The fourth book in the Harry Potter and the Methods of Rationality brings Hermione more onto center stage than in previous books. After all, the title takes her name rather than Harry’s: Hermione Jean Granger and the Phoenix’s Call. I will again have to make a SPOILER WARNING right up front, as I am going to speak about key details of the plot that some readers may not appreciate.
I would say that the two central developments in this section of the book (the series doesn’t have nearly as clean-cut endings and beginnings as the original Harry Potter books; it just keeps going. But there is a climax usually near the end) are (1) Hermione Granger determines that she wants to be a hero and not just somebody’s sidekick and (2) Hermione is framed by an unknown enemy for the attempted murder of Draco Malfoy resulting in her trial before the Wizengamot. This covers one of the main themes of the book: what is a hero? Dumbledore claims it involves some twist of fate that no single person can choose, but Hermione claims being a hero is just choosing right even when it is difficult. But regardless of what a hero is, everyone seems to agree that they need a wizened old wizard to be there guide! The second theme I found to be central to the book was the idea of a greater good, whether it is OK to commit evil acts for a greater purpose– the whole do the ends justify the means argument. Dumbledore in this book solidly answers that yes, the ends do justify the means. Dumbledore is apparently willing to sacrifice some people, and kill some bad people in order to preserve peace in the long run. Harry is never willing to make such sacrifices, and cannot be convinced otherwise. Harry guilts Dumbledore really badly for it too. Here is one example exchange:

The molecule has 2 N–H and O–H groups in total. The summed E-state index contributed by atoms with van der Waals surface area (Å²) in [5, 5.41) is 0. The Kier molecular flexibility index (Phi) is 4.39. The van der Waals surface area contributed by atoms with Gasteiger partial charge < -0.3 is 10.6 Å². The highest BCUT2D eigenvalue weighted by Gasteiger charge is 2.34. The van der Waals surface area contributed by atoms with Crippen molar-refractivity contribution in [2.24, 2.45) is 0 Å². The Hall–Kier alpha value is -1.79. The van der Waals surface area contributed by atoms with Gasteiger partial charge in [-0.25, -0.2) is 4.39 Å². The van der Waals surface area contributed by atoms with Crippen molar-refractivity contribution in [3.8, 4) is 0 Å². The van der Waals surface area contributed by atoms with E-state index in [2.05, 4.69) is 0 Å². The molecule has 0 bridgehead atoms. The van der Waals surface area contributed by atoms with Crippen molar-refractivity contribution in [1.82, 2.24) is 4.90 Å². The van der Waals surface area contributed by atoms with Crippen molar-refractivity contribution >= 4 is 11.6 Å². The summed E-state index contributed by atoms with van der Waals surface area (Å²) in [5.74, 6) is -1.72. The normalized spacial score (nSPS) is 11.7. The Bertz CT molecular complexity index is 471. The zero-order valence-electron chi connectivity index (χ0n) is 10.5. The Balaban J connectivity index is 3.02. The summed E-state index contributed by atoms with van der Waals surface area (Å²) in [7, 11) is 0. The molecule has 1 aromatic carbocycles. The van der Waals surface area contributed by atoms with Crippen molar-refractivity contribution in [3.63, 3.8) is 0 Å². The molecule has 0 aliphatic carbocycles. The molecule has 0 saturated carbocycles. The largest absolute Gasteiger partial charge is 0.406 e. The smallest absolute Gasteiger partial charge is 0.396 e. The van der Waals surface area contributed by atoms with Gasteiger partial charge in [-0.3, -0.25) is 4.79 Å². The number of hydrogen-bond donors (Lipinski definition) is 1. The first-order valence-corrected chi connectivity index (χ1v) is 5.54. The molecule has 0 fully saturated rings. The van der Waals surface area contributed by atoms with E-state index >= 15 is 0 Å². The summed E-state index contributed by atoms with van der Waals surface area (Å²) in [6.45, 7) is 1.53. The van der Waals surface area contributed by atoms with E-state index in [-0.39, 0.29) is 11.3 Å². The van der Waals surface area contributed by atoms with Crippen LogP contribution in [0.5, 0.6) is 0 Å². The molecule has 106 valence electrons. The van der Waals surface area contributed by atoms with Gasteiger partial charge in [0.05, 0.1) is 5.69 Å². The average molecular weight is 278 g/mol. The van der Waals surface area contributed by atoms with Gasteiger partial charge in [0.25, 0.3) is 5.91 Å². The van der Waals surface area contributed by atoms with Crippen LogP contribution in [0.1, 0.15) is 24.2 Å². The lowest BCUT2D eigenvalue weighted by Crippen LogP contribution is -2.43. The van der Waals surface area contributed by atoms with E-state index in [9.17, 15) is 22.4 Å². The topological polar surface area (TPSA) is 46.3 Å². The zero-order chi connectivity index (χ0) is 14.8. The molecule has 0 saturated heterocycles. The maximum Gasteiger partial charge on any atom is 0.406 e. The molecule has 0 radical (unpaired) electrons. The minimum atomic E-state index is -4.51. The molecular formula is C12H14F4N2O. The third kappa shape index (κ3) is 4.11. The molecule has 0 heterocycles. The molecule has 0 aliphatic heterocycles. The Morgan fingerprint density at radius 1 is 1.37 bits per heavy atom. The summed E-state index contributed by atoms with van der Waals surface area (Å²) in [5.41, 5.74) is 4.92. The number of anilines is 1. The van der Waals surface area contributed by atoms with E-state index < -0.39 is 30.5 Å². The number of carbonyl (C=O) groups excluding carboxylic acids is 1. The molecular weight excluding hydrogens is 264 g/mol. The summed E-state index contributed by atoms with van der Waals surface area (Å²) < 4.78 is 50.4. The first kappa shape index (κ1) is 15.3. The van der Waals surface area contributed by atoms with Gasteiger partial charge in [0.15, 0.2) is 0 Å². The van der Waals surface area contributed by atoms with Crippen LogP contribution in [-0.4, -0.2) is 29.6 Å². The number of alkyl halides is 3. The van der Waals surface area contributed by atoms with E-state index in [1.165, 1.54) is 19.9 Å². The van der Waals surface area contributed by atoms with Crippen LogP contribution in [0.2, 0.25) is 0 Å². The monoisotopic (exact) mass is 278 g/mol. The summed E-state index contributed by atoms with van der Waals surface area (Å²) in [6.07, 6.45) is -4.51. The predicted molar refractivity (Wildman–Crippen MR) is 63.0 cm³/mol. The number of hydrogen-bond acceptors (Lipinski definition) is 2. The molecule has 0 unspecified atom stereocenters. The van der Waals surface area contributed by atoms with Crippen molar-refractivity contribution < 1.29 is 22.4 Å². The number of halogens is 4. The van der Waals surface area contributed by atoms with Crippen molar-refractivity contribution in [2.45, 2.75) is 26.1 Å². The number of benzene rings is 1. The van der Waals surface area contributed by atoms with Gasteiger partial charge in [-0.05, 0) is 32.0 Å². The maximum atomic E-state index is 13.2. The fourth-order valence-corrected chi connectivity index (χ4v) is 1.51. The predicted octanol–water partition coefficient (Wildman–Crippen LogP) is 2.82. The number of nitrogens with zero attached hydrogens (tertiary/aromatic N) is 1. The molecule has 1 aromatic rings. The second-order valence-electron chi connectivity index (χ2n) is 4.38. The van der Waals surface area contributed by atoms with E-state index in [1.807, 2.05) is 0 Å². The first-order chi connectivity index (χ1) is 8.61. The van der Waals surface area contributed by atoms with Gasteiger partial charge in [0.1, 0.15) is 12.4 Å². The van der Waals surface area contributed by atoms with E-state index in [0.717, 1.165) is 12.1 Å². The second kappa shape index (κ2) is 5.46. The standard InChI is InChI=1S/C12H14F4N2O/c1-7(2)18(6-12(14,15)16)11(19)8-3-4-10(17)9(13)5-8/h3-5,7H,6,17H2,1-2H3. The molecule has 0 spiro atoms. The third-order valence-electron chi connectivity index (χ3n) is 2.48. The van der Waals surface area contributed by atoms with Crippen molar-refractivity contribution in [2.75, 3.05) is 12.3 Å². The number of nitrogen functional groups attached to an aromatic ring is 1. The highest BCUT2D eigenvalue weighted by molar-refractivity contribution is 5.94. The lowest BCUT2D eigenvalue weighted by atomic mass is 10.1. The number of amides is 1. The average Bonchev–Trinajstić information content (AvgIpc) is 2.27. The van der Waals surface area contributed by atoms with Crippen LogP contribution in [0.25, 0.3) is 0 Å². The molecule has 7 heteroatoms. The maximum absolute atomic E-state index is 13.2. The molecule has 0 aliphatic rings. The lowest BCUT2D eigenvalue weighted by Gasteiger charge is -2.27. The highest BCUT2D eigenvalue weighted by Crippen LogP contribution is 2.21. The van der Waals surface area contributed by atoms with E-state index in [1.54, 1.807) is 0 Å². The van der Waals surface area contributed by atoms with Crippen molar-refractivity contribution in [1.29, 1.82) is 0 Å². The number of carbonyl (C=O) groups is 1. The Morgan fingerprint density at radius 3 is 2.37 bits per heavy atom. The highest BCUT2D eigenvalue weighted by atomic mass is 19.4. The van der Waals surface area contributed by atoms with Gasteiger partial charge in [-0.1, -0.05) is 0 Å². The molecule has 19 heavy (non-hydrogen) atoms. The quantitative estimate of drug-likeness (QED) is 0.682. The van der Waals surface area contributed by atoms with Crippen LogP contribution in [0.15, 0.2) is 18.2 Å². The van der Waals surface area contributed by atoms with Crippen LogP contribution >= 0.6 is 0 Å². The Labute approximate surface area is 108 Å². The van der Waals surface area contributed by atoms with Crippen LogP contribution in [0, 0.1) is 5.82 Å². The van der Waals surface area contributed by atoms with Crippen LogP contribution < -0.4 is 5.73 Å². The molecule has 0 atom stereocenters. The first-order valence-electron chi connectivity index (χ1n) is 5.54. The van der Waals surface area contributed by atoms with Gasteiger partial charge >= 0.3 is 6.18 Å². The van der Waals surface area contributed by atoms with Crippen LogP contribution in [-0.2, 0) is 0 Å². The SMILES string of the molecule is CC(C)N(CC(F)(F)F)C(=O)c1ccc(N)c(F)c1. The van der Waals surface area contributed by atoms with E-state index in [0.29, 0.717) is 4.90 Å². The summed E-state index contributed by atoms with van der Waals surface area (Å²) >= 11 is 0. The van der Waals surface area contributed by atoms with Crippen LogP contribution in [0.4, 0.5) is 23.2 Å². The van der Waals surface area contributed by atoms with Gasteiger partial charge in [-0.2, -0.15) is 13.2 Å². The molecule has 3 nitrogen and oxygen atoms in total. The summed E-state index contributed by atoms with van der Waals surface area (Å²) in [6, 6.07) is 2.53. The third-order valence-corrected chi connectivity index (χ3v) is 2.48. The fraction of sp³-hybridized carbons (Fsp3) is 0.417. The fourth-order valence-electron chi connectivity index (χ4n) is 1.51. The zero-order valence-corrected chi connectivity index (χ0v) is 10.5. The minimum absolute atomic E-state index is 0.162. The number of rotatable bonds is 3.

“No,” the boy said. The boy looked up, and his eyes were blazing like green fire. “I do not accept your answer, Headmaster. Fawkes gave me a mission, and I know now why Fawkes gave that mission to me, and not to you. You are willing to accept balances of power where the bad guys end up winning. I am not.”
“That too is not an answer,” the old wizard said; his face showed nothing of his hurt, he had long practice in concealing pain. “Refusing to accept something does not change it. I wonder now if you are simply too young to understand this matter, Harry, despite your outward airs; only in children’s fantasies can all battles be won, and not a single evil tolerated.”
“And that’s why I can destroy Dementors and you can’t,” said the boy. “Because I believe that the darkness can be broken.”
The old wizard’s breath stopped in his throat.
“The phoenix’s price isn’t inevitable,” the boy said. “It’s not part of some deep balance built into the universe. It’s just the parts of the problem where you haven’t figured out yet how to cheat.”
The old wizard’s lips parted, and no words came forth.
Silver light falling on shattered wands.